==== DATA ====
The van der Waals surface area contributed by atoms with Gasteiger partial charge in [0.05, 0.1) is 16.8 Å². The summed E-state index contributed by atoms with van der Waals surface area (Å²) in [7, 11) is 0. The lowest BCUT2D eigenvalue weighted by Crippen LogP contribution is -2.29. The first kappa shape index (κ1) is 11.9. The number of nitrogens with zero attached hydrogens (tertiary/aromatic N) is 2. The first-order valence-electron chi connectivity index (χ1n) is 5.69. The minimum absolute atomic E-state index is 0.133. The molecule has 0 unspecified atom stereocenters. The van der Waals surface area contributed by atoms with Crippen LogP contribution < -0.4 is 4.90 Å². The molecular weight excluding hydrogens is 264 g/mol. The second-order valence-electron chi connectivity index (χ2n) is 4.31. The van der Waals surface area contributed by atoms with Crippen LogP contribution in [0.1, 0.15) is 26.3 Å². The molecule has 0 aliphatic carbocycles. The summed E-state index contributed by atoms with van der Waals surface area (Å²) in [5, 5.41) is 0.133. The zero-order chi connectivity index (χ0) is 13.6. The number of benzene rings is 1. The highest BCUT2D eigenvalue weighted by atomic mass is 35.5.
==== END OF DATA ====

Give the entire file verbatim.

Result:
The van der Waals surface area contributed by atoms with Gasteiger partial charge in [0.05, 0.1) is 16.8 Å². The summed E-state index contributed by atoms with van der Waals surface area (Å²) in [7, 11) is 0. The lowest BCUT2D eigenvalue weighted by Crippen LogP contribution is -2.29. The first kappa shape index (κ1) is 11.9. The number of nitrogens with zero attached hydrogens (tertiary/aromatic N) is 2. The first-order valence-electron chi connectivity index (χ1n) is 5.69. The minimum absolute atomic E-state index is 0.133. The molecule has 0 unspecified atom stereocenters. The van der Waals surface area contributed by atoms with Crippen LogP contribution < -0.4 is 4.90 Å². The molecular weight excluding hydrogens is 264 g/mol. The second-order valence-electron chi connectivity index (χ2n) is 4.31. The van der Waals surface area contributed by atoms with Crippen LogP contribution in [0.1, 0.15) is 26.3 Å². The molecule has 0 aliphatic carbocycles. The summed E-state index contributed by atoms with van der Waals surface area (Å²) in [5, 5.41) is 0.133. The zero-order chi connectivity index (χ0) is 13.6. The number of benzene rings is 1. The highest BCUT2D eigenvalue weighted by atomic mass is 35.5.